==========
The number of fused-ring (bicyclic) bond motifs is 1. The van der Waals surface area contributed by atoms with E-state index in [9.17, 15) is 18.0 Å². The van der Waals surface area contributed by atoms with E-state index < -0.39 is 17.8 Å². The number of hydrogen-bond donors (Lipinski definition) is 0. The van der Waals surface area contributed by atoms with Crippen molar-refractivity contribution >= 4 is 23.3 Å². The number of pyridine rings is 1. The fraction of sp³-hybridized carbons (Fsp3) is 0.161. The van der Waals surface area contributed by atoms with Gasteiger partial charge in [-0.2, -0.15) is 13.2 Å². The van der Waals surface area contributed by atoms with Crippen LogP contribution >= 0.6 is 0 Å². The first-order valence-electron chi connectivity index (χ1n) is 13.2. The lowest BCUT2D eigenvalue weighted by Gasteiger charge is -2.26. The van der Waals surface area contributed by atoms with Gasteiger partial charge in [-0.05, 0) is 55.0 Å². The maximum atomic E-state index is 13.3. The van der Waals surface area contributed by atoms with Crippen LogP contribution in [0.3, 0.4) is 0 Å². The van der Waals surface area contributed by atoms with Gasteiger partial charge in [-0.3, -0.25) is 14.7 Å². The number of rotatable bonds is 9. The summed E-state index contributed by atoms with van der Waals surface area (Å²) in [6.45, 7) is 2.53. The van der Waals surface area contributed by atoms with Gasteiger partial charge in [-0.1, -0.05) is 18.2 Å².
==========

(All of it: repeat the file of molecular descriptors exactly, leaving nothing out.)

The number of fused-ring (bicyclic) bond motifs is 1. The van der Waals surface area contributed by atoms with E-state index in [9.17, 15) is 18.0 Å². The van der Waals surface area contributed by atoms with E-state index < -0.39 is 17.8 Å². The number of hydrogen-bond donors (Lipinski definition) is 0. The van der Waals surface area contributed by atoms with Crippen molar-refractivity contribution >= 4 is 23.3 Å². The number of pyridine rings is 1. The fraction of sp³-hybridized carbons (Fsp3) is 0.161. The van der Waals surface area contributed by atoms with Gasteiger partial charge in [-0.2, -0.15) is 13.2 Å². The van der Waals surface area contributed by atoms with Crippen LogP contribution >= 0.6 is 0 Å². The first-order valence-electron chi connectivity index (χ1n) is 13.2. The lowest BCUT2D eigenvalue weighted by Gasteiger charge is -2.26. The van der Waals surface area contributed by atoms with Gasteiger partial charge in [-0.05, 0) is 55.0 Å². The maximum atomic E-state index is 13.3. The van der Waals surface area contributed by atoms with Crippen LogP contribution in [0.3, 0.4) is 0 Å². The van der Waals surface area contributed by atoms with Gasteiger partial charge in [-0.3, -0.25) is 14.7 Å². The number of rotatable bonds is 9. The summed E-state index contributed by atoms with van der Waals surface area (Å²) in [6.45, 7) is 2.53. The van der Waals surface area contributed by atoms with Gasteiger partial charge in [-0.1, -0.05) is 18.2 Å².